It’s important to take those numbers with a heavy dose of context. The Broncos did not have Wilson air the ball out a ton, and his 7.5 average air yards were about a half-yard less than the league average. His check-down rate was a cartoonish 18.3%, the highest mark in the whole sport. 

highest checkdown rates

All of that inflated Wilson’s accuracy numbers, and it should leave us with two impressions of the veteran at the same time: One, he wasn’t exactly throwing darts to well-covered targets all over the field. But two, it’s not as if Wilson has lost the ability to put the ball where his receivers can get it. 

Can Wilson coexist with the Steelers’ offensive line? 

Pittsburgh’s pass protection has not been good for years. The Steelers have one of the worst pass-protecting left tackles in football in Dan Moore. His counterpart at right tackle, Broderick Jones, showed both exciting signs and worrying vulnerabilities in his rookie season after the team took him in the first round. The Steelers do not have a functional center at the moment and will need to draft one. 

You can see how this might be a problem. Wilson has always taken a lot of sacks, the byproduct of some lousy offensive lines with the Seattle Seahawks and his own tendency to hold the ball forever looking for a big play. (Wilson’s 2.89 seconds to release in 2023 were the fourth most in the NFL.) While playing behind a Denver line that allowed the fifth-worst pressure rate (40.9%), Wilson took a sack on 9.1% of his drop backs – the seventh-highest percentage in the league.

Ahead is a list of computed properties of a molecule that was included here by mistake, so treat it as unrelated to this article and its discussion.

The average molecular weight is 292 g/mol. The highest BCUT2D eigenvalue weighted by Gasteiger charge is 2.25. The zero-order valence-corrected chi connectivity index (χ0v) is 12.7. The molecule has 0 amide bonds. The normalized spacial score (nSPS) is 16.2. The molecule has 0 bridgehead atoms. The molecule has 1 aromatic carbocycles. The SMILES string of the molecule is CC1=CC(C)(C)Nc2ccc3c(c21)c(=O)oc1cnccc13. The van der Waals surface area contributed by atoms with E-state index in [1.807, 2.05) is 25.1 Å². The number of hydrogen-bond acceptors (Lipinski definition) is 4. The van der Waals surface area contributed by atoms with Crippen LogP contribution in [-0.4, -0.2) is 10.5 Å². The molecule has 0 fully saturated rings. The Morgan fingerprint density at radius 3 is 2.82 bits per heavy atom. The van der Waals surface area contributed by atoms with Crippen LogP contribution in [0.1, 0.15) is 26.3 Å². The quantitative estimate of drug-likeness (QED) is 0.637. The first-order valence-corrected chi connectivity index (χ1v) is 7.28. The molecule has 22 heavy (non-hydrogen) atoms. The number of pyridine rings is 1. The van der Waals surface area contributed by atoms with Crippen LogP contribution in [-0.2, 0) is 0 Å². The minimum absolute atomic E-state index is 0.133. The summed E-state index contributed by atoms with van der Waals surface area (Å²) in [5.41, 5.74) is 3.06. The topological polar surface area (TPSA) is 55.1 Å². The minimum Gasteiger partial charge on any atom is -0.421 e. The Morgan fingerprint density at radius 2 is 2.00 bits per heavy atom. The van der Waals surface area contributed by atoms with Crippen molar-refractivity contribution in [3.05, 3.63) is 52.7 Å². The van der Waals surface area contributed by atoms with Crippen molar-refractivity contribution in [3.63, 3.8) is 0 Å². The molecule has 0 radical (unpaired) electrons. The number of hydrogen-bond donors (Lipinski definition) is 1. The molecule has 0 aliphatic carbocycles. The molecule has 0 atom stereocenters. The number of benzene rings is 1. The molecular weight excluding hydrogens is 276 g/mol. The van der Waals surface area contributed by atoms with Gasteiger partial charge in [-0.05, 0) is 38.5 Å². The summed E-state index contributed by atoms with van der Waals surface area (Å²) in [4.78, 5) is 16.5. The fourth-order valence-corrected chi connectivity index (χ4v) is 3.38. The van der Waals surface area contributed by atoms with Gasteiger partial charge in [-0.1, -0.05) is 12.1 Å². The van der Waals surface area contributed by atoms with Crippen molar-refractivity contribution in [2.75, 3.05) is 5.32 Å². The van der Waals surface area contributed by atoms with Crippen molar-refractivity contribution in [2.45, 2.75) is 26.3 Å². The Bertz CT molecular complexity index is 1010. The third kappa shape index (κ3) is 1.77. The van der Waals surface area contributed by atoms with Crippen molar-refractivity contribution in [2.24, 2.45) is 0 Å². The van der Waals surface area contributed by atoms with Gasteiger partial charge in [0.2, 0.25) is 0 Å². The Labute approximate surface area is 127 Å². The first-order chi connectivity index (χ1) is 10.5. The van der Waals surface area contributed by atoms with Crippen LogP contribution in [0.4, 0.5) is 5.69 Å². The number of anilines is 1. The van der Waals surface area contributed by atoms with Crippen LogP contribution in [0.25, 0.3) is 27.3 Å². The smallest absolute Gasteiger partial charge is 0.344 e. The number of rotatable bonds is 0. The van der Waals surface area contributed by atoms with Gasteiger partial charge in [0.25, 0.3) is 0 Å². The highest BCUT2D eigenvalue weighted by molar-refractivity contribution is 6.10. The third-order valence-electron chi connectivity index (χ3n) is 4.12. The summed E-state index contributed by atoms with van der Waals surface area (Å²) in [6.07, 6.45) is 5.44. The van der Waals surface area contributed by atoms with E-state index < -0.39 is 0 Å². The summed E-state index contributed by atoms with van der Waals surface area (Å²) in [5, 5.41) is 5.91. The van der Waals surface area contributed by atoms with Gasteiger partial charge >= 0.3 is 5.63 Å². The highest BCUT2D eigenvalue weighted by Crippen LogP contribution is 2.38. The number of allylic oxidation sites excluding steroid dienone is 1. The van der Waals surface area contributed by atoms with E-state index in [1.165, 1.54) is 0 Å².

Pittsburgh’s unit was only slightly better, allowing the sixth-worst pressure rate (40.8%).

pressure allowed rates

One of the big tasks for new offensive coordinator Arthur Smith will be finding a way to get the ball out of Wilson’s hands before a leaky line gets him destroyed. 

Despite all of the potential red flags, Wilson at the veteran minimum is a no-brainer addition for the Steelers. 

Pickett has been one of the worst quarterbacks in the NFL. Wilson was considerably better than him in 2023, even as the veteran fell out of favor with Sean Payton and the Broncos. Wilson represents a much different (and higher) level of competition with Pickett than what Rudolph and Mitchell Trubisky delivered over the past two years.

Pickett, Trubisky and Rudolph trio led the Pittsburgh’s offense to the seventh-worst passing success rate in the NFL (36.2%) last season.

So Wilson has to be considered the odds-on favorite to lead the Steelers onto the field in Week 1, but if he isn’t, that’s a good outcome for the Steelers because it indicates that Pickett somehow won a QB competition against someone who has remained a viable (if far from elite) NFL starter. In that event, the Steelers will be paying almost nothing for a decent backup as he heads toward retirement. 

For Wilson, too, the deal makes a lot of sense. He’s made enough money in his career that he has no reason to either be a long-term backup or play for a team that can’t make the playoffs. The Steelers are wild-card fodder, but they are at least in the mix until the end of every season. That’s the magic of head coach Mike Tomlin.

Pittsburgh affords Wilson the chance to not just play, but play in meaningful games toward the end of the year. It’s not Super Bowl contention, but it’s far from a bad gig.